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IU students’ concern for family in China grows during coronavirus outbreak



In mainland China, coronavirus continues to threaten lives as confirmed cases rise to more than 28,000. As the virus spreads, some IU international students are worried about the health of their families. 

The coronavirus originated in Wuhan, China, and has caused at least 565 deaths worldwide since December. The Centers for Disease Control and Prevention issued a travel warning Jan. 6 advising against nonessential travel to the Hubei Province in China. On Feb. 4, the CDC warned against nonessential travel to mainland China.

Junior Caesar Xu said the outbreak is especially alarming because it’s unprecedented. His family lives in Hanzhong, China. The city is not under quarantine, but it’s close to cities that are.

Xu is involved with the American Chinese Youth Association and Chinese Students Association at IU. He said members of both organizations are raising money for hospitals in China and to help purchase face masks.He said they have raised about $2,000.

“We try to collect more donations to Wuhan and there’s nothing more we can do right now,” Xu said. “There’s no masks here. We can only donate money.”

IU spokesperson Chuck Carney said there are meetings every day at the university level and meetings every week involving state health officials to discuss keeping students safe.He said students should take precautions just as they would for the flu.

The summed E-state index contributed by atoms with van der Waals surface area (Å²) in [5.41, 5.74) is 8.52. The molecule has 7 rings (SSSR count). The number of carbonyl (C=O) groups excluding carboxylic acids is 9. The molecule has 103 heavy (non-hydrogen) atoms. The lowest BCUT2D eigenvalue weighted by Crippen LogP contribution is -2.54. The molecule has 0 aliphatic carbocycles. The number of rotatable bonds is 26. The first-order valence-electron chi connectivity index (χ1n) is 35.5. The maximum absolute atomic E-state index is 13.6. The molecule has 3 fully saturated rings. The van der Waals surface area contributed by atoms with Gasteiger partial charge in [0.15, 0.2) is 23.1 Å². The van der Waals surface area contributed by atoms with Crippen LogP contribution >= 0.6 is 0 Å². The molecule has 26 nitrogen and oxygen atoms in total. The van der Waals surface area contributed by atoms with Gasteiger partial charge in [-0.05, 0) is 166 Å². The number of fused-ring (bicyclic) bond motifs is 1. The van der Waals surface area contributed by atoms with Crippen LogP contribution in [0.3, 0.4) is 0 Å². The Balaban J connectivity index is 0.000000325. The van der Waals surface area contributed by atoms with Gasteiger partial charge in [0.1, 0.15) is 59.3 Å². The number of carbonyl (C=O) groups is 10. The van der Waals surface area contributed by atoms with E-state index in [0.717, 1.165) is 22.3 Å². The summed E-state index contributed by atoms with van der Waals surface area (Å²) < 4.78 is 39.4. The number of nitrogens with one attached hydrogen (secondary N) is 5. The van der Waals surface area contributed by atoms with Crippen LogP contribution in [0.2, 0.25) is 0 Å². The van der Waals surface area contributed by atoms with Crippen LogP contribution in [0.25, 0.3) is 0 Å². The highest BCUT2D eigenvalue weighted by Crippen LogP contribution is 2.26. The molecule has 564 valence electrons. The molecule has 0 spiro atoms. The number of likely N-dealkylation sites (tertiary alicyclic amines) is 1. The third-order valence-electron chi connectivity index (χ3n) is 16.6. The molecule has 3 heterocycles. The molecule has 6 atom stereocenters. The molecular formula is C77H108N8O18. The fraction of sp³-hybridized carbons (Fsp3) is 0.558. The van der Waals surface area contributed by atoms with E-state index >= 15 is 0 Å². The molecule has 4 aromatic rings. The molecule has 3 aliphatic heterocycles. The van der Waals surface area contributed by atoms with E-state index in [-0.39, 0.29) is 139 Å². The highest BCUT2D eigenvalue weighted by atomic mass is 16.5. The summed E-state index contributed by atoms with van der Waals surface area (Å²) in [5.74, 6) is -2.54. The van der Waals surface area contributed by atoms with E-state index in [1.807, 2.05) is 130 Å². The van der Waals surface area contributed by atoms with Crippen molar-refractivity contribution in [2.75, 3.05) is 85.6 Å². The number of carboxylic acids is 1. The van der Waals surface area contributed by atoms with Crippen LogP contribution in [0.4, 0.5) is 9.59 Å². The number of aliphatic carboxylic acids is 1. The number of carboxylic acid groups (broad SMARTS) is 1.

“We stress that we want the students to use common sense about this," Carney said.

Carney said everyone studying abroad in affected areas has returned and the university will not be sending anyone back until the State Department lifts the travel advisory.

Junior Jinhao Luo, the president of the American Chinese Youth Association, said Chinese students in the club will continue to work and study as normal and contribute donations if they can. 

Luo said many students have concerns for their families.

Xu said when he talks to his family he tells them not to worry about him but to worry about themselves.

Xu’s family only goes out every few days to buy food, he said. Many factories are shut down right now, and people who can are working online at home. He said children would normally be in school, but they are staying at home working on homework and do not know when they will return to class.

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